“I suppose marriage has always been an economic proposition. Even in fiction.”Jo March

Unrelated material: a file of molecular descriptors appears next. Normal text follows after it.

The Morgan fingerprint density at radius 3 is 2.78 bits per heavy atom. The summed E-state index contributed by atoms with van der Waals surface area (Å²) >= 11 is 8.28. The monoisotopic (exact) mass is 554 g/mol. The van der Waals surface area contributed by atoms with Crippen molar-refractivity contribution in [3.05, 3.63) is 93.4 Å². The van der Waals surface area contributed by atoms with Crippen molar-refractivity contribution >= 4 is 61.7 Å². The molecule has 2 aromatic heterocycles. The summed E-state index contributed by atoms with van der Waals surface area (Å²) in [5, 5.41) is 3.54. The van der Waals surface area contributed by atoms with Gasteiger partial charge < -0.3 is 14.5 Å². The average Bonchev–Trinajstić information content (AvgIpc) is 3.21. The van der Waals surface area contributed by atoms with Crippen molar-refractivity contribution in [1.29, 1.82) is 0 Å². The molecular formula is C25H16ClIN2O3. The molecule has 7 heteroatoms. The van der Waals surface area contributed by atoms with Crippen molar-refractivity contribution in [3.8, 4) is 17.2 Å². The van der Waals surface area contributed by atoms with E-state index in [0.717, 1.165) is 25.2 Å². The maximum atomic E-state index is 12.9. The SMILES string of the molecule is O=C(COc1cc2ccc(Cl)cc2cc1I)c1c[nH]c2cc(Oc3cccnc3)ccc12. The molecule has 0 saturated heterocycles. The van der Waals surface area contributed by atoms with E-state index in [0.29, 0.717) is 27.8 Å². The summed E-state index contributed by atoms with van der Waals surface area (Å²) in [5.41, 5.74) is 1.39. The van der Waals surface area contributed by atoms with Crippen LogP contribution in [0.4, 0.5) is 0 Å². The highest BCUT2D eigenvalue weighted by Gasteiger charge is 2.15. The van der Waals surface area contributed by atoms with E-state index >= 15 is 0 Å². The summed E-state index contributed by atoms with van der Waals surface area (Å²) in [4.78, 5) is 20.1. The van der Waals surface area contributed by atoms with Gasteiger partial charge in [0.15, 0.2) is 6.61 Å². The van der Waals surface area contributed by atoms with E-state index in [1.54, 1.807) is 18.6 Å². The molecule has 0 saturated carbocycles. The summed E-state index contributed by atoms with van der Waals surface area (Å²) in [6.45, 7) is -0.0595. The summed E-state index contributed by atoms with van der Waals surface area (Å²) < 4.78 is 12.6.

Greta Gerwig’s adaptation of Alcott’s classic novel blends a wonderful cast with modern feminist sensibilities. Where Gillian Armstrong’s 1994 version was a direct translation of the novel, Gerwig is more ambitious in her approach. The most obvious change is choosing to tell story out of order, creating a meta narrative in the way scenes are juxtaposed. Introducing the women as young adults also reduces the inclination to infantilise them as children. It works best for those already familiar with the material as the chronology can feel slightly disjointed. Hearing of Laurie’s failed proposal at the start also robs the scene of any power when it finally arrives late in the film, but it also alters the way one views his childhood relationship with the girls. The key casting is Saoirse Ronan and Timothée Chalamet (both of whom starred in Gerwig’s Lady Bird). Ronan makes Jo’s proud wilfulness overtly dislikable in some scenes, trusting that we will come to understand her as the film proceeds. Meanwhile, Chalamet’s Laurie is both charming and brusque, with nuanced variation to his relationships with each of the sisters. The ambiguous ending, seemingly introduced by Gerwig as something of a critique, may offend purists, but it is entirely fitting for this adaptation.
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